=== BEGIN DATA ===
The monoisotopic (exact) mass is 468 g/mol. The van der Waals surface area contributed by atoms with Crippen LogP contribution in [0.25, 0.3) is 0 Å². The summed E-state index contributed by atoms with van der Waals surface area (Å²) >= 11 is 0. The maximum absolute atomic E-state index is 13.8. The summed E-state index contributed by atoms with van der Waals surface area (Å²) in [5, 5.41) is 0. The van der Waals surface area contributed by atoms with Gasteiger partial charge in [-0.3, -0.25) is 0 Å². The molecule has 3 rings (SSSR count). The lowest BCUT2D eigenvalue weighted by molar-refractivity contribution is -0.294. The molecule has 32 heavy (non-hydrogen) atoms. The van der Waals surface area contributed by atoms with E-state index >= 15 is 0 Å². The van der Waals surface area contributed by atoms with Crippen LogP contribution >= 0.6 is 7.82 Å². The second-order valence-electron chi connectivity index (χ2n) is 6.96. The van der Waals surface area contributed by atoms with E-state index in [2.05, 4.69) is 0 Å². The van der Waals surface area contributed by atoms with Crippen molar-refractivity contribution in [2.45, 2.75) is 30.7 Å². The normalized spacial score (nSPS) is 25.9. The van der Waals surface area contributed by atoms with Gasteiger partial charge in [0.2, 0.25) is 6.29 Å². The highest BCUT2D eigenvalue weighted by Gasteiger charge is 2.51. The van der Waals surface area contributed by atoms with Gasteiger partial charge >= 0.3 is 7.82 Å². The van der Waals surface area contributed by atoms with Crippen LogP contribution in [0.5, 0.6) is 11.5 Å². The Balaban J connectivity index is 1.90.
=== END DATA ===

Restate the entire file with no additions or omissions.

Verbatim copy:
The monoisotopic (exact) mass is 468 g/mol. The van der Waals surface area contributed by atoms with Crippen LogP contribution in [0.25, 0.3) is 0 Å². The summed E-state index contributed by atoms with van der Waals surface area (Å²) >= 11 is 0. The maximum absolute atomic E-state index is 13.8. The summed E-state index contributed by atoms with van der Waals surface area (Å²) in [5, 5.41) is 0. The van der Waals surface area contributed by atoms with Gasteiger partial charge in [-0.3, -0.25) is 0 Å². The molecule has 3 rings (SSSR count). The lowest BCUT2D eigenvalue weighted by molar-refractivity contribution is -0.294. The molecule has 32 heavy (non-hydrogen) atoms. The van der Waals surface area contributed by atoms with E-state index >= 15 is 0 Å². The van der Waals surface area contributed by atoms with Crippen LogP contribution >= 0.6 is 7.82 Å². The second-order valence-electron chi connectivity index (χ2n) is 6.96. The van der Waals surface area contributed by atoms with E-state index in [2.05, 4.69) is 0 Å². The van der Waals surface area contributed by atoms with Crippen molar-refractivity contribution in [2.45, 2.75) is 30.7 Å². The normalized spacial score (nSPS) is 25.9. The van der Waals surface area contributed by atoms with Gasteiger partial charge in [0.2, 0.25) is 6.29 Å². The highest BCUT2D eigenvalue weighted by Gasteiger charge is 2.51. The van der Waals surface area contributed by atoms with Gasteiger partial charge >= 0.3 is 7.82 Å². The van der Waals surface area contributed by atoms with Crippen LogP contribution in [0.5, 0.6) is 11.5 Å². The Balaban J connectivity index is 1.90.